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How Italy’s ancient coastal wines are seeing a resurgence

Up and down Italy’s dramatic coastline, vintners are reclaiming the age-old growing practices of their ancestors – often in geologically extreme conditions – to produce a range of extraordinary-tasting wines. 

Tramonti is a town and comune in the province of Salerno in the Campania region of south-western Italy. 

Photograph by Francesco Lastrucci
By Julia Buckley
Published 5 Aug 2022, 06:04 BST

In the Lattari Mountains, high above the Amalfi Coast, is an Alice in Wonderland landscape of what look like upended tree roots, interlacing to make a great spider’s web in the sky.

Get nearer and you’ll see they’re vines – but not just any vines. Here in Tramonti, they’re more like trees, with trunks for stems and branches the thickness of arms, entwined in centuries-old embraces. They’re as gnarled as olive trees and provide the shade of a forest. They’re like nothing you’ve ever seen before, and there’s a reason for that – their extreme location meant that they escaped the plague that wiped out most of Europe’s vines in the 1800s.

“When the phylloxera arrived, it couldn’t kill Tramonti’s vines,” says Gaetano Bove, striding through his vineyard. Phylloxera is a microscopic pest, which arrived from America and attacks at the root. But here, they couldn’t get a hold. “Look at this one,” he says of a monumental, centuries-old vine striking a ballet-like pose. “It’s a work of art.” Today, his cooperative, Tenuta San Francesco, makes È Iss – a wine from these Tintore grapes, indigenous to Tramonti.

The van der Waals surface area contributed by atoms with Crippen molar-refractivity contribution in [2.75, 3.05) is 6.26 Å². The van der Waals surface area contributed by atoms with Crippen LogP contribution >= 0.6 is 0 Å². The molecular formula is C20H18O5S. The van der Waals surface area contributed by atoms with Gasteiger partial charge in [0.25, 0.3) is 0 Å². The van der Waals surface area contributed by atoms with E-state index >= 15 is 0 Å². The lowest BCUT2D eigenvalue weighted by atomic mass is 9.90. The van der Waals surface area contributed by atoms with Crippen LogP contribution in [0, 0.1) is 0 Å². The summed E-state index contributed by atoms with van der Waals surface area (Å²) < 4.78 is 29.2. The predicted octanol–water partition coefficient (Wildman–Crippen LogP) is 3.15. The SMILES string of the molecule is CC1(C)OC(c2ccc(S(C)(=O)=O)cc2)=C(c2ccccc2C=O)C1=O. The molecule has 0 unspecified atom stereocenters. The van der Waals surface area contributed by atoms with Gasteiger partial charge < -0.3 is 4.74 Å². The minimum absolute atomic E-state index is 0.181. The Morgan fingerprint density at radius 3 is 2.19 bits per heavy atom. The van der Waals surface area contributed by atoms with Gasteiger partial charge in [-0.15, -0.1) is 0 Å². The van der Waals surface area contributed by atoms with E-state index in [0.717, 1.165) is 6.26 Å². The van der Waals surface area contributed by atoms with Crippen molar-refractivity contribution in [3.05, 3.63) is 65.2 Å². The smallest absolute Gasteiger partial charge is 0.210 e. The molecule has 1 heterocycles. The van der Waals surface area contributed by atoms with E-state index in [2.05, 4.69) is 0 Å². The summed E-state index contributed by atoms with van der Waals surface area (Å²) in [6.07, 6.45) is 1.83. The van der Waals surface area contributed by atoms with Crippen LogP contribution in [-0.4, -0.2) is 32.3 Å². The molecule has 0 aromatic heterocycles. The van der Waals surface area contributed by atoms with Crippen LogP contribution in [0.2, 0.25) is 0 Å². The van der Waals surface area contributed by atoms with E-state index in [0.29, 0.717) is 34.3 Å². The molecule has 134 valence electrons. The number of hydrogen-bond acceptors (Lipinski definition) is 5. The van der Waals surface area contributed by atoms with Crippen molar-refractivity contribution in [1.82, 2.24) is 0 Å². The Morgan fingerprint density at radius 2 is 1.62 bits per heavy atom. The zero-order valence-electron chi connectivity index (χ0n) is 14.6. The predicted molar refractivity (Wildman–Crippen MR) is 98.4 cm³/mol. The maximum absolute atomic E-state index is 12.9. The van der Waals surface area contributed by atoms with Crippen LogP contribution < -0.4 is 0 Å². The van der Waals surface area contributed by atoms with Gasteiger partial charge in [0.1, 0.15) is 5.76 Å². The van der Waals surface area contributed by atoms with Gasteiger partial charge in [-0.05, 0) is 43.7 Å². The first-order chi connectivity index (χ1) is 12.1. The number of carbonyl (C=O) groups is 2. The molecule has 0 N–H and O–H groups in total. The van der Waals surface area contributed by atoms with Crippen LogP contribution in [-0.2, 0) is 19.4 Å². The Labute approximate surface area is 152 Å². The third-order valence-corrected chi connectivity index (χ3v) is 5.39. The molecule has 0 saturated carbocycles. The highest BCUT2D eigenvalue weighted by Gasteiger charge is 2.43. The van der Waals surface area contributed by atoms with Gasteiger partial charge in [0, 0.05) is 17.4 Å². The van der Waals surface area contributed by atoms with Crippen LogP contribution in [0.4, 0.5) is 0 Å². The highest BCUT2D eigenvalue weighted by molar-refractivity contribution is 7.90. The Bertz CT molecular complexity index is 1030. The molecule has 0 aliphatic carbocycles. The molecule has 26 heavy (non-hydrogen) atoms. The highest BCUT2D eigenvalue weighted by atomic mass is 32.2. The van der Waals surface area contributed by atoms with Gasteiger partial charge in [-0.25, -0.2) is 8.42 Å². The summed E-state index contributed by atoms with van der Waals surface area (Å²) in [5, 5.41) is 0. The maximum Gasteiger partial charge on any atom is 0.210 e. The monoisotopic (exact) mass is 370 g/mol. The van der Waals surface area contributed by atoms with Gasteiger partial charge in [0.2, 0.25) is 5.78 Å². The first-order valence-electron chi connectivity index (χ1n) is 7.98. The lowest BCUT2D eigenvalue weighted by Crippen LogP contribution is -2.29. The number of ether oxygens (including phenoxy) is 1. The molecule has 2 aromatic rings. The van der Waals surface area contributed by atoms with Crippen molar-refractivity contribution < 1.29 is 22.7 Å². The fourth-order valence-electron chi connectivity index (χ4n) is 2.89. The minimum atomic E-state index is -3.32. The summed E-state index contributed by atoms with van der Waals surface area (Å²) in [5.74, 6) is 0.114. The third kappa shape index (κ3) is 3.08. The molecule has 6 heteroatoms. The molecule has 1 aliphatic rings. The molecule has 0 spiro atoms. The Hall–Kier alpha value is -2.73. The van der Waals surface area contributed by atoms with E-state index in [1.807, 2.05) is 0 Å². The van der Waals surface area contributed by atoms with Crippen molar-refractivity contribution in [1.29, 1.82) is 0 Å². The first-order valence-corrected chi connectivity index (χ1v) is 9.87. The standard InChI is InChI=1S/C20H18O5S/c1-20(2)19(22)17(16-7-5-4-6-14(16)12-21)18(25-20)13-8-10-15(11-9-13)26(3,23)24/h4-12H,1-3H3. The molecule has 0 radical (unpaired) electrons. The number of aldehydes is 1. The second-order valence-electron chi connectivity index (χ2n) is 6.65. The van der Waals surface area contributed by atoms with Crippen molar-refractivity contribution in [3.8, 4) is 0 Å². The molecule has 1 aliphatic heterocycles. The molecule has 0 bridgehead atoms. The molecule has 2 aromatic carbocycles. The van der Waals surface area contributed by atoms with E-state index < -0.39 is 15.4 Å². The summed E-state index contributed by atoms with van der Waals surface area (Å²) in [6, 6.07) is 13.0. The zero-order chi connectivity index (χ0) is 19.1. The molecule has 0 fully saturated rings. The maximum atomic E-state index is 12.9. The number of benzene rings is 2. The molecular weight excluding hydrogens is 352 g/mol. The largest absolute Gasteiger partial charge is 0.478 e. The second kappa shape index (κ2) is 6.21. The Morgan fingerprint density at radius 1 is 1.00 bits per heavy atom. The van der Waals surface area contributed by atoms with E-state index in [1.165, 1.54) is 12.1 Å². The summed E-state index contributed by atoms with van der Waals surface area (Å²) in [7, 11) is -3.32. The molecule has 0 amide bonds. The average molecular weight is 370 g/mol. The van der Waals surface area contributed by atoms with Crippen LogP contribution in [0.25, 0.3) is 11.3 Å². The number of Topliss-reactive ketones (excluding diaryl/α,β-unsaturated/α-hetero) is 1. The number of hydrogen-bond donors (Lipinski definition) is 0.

The reason those vines survived? The pumice-filled soil, impenetrable to the phylloxera. The source of that soil was Vesuvius, 13 miles northwest, whose regular eruptions layered the soil with volcanic minerals. Italy’s dramatic coastlines aren’t the easiest places to plant vines, but that hasn’t stopped the locals planting them for thousands of years, producing some of the most exciting wines around.

Take Etna, for example. On its vertiginous eastern slope, overlooking the Ionian Sea, Seby Costanzo rakes his hand through the ash-rich soil, steadying himself lest he topples off the mountainside. Forged by volcanoes, Etna wines are seeing a surge in popularity, but Seby's seaside settingis just as crucial. The sea breezes imparts a unique taste to the unusually flavourful, minerally red at Cantina di Nessuno, the vineyard he founded 10 years ago in a bid to connect with the land before retirement.

Cliffside vineyards are often dubbed ‘heroic’ wines because of the effort it takes to manually work them. Up north in Liguria, you can see why. For centuries, the near-sheer cliffs of the Cinque Terre were terraced with vineyards, hemmed by dry-stone walls – even Boccaccio name-dropped the local white wine in his 14th-century book, Decameron.

But then came industrialisation. Ligurians preferred working in the factories of nearby La Spezia to the back-breaking vineyards. “It wasn’t worth doing all the work,” says Simone Bonanni, inspecting his vines on the cliffside high above Riomaggiore.

In 2015, Simone and his friend Luca Pagliari replanted two abandoned vineyards, growing the indigenous varietals Bosco and Albarola to make their Finis Terrae wine. They’re part of a wine renaissance in the Cinque Terre, as locals realise the heritage they stand to lose, and start to cultivate vines once more.

“Nobody’s doing it for the money – we’re doing it to respect our ancestors who shaped the mountains for centuries,” says Simone. “We can’t let centuries of work fall into complete disrepair.”

Four hundred miles south, Gaetano thinks along the same lines. “Tramonti is the Pompeii of wine,” he says. “This is a living museum – and we’re doing this [work] to preserve it.”

Published in the September 2022 issue of National Geographic Traveller (UK)

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